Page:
On December 3rd a filmed report also shown on BBC television news programmes appeared on the Middle East page of the BBC News website under the grammatically challenged title “Refugees in the Gaza Strip vent their angry over cuts in aid“.
BBC Arabic’s Shuhdi al-Khashef (also Shuhdi Khashif) opens the report by saying:
“Refugees in Gaza react with anger to some unwelcome news. The UN’s Relief and Works Agency has cut off food aid to more than nine thousand families in the Gaza Strip, saying their living conditions have improved.”
This is actually a fairly old story (raising the question of why BBC Arabic has suddenly latched on to it now) which has been featured in local and regional media for some time. In September Alray reported:
“United Nations Relief and Works Agency for Palestine Refugees (UNRWA) has stopped to serve 9.500 families in Gaza with food aid since the beginning of 2013.
Director of UNRWA operations in Gaza Robert Turner said “in our efforts to improve the efficiency of targeting poor families, we continue to make a comprehensive study of the cases benefited from emergency food aid during 2012 to work accordingly in 2013,”
He explained Wednesday during a meeting with a number of journalists that “the positive results have applies as from the first distribution cycle for this year: 5,430 families have been added to the list of beneficiaries of food aid while food ration offered to 4002 families increased,”
But Turner indicated that “the results which show that some families turned to qualify for a smaller amount of food aid or they do not qualify at all have been applied yet,”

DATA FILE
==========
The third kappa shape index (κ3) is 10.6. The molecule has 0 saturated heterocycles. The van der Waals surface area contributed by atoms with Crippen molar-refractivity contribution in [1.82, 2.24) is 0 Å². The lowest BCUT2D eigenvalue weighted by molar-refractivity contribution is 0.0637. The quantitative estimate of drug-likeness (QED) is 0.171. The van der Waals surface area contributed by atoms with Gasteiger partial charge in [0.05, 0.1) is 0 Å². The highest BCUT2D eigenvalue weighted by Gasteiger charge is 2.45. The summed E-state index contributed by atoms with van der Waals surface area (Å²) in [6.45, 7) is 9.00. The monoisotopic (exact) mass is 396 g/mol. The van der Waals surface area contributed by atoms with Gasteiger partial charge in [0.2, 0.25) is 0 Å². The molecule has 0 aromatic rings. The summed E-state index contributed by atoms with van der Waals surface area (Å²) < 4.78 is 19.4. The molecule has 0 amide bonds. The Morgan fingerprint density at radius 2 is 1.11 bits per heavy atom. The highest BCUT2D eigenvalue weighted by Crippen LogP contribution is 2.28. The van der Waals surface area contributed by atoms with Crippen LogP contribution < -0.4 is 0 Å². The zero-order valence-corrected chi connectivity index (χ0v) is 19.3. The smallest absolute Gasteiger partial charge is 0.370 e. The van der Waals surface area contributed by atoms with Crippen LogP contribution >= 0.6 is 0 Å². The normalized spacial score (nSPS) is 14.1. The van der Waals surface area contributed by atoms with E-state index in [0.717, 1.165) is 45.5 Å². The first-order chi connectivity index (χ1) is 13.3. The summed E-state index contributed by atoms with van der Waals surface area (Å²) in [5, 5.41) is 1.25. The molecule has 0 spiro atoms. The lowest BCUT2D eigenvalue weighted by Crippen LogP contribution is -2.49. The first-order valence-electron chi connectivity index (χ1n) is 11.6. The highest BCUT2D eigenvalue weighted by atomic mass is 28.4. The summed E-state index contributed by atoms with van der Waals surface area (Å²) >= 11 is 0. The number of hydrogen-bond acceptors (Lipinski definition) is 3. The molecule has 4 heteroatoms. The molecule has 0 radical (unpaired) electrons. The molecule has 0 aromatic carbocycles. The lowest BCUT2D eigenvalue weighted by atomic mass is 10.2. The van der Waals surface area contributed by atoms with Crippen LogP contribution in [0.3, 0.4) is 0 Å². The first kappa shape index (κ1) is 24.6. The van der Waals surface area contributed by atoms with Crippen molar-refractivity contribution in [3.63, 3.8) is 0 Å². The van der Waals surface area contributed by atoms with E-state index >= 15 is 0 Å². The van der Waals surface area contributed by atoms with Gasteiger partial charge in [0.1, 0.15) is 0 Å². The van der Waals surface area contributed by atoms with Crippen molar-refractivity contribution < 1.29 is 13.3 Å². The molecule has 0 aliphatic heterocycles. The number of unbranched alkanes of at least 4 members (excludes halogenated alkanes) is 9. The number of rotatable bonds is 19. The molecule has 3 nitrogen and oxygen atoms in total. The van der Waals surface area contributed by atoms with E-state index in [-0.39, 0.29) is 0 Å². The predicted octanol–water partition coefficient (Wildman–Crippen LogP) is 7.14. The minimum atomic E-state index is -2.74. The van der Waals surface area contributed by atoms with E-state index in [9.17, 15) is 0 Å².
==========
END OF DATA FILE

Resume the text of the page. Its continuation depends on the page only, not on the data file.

Results showed that 9558 families reclassified to be non-poor, and thus became ineligible for food aid, whereas 1723 below absolute poverty line have been registered to receive aid ration, Turner added.”
So what is “non-poor”? Well according to an article from Al Hayat quoted by Palestine Today in October, the UNRWA poverty survey addressed the issue of whether those receiving free food aid were the owners of property and various consumer goods.
” […] poverty survey addressed whether refugee owns a house or a car or appliances, including a refrigerator and a washing machine and a microwave and television…”
Interestingly, the BBC’s correspondent chose not to make that aspect of the story sufficiently clear.
Piling on the pathos, Shuhdi al-Khashef then conducts a short interview with one of the people apparently affected.
“Abu Nasser Mereih lives in a one-bedroom crumbling home in the Jabaliya refugee camp with his wife and six children. He is ill, has no work and relies on UN handouts.
SaK: Do you receive any aid from UNRWA?
ANM: Yes, we receive aid.
SaK: What do they offer you?
ANM: Flour and other basic food supplies. They give us 40 shekels and cut off 40 shekels. They are offering food supplies now. They have threatened to cut the aid.
SaK: They are cutting the aid despite your bad circumstances?
ANM: I don’t know.
SaK: Did they tell you why they are cutting aid?
ANM: I don’t know…I don’t know what to say.”